Mystery prize machines are back, boxes no longer a mystery
At least one mystery prize machine vendor is back in operation here - without the mystery.
Hey Box, which ceased operations along with all other vendors last month, has tweaked its business model to comply with the law. The boxes in the machines now have a plastic window, making the contents visible.
On Aug 16, the police had said that operating the machines was considered a form of public lottery and was illegal.
Previously, users typically paid $10 to buy a box which contained a mystery prize, usually mobile phone accessories, but which could also include luxury goods and gaming consoles.
Hey Box founder Rebecca Chan, 28, told The New Paper it restarted operations on Aug 23.
She said: "People will now know what they are buying, and so it is like a sale now. There are no more 'grand prizes', but the items people get will still be worth more than $10."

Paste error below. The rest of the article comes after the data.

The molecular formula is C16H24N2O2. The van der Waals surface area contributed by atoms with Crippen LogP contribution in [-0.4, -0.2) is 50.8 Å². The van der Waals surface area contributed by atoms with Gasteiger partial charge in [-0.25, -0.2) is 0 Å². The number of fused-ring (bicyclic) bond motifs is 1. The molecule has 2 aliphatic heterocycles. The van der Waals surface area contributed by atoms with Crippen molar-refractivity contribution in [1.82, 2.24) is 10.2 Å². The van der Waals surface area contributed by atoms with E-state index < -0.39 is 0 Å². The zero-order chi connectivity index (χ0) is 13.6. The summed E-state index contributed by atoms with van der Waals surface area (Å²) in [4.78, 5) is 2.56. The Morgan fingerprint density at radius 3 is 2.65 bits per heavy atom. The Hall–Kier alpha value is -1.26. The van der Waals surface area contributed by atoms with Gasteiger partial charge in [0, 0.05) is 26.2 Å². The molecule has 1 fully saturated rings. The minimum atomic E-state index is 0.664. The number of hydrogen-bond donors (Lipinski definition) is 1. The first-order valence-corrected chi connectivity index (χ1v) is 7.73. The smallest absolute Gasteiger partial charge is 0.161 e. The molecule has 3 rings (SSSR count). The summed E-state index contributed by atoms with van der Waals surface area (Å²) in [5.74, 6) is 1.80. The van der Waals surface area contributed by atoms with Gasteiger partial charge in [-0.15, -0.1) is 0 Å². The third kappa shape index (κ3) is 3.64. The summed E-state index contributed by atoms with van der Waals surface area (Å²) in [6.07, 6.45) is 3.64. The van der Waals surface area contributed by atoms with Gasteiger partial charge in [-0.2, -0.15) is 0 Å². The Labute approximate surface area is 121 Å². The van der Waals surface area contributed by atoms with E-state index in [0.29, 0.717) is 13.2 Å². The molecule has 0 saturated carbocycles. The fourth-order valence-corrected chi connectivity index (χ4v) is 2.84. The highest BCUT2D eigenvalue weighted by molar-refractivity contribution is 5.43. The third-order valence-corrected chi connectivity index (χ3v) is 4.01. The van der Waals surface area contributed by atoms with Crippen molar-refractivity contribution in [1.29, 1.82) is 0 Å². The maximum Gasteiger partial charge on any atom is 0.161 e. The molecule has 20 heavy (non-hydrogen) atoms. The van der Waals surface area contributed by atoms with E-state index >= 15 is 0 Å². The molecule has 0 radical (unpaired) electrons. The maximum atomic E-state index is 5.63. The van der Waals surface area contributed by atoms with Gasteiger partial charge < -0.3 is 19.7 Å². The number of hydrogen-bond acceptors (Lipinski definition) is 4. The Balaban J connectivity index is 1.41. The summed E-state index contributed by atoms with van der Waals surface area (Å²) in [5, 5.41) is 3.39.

The new boxes mostly contained items such as earphones and portable chargers.
Ms Chan added that Hey Box had consulted the police and informed them of the new business model before implementing it, following a statement issued by the police on Aug 27 regarding such operations.
Some vendors have exited the market entirely, such as Lucky Treasure, which announced its exit via Facebook. Others, such as Takara Box, intend to return with new concepts.
Ms Chan said that since the relaunch, business has dipped significantly. She declined to reveal figures.
A Hey Box machine at Bugis Junction, which was restocked about two weeks ago, was observed by TNP to have a sold-out slot over the weekend.
Ms Chan said: "It's still something like a trial run... If the new business model cannot be sustained, then we might have to come up with something else."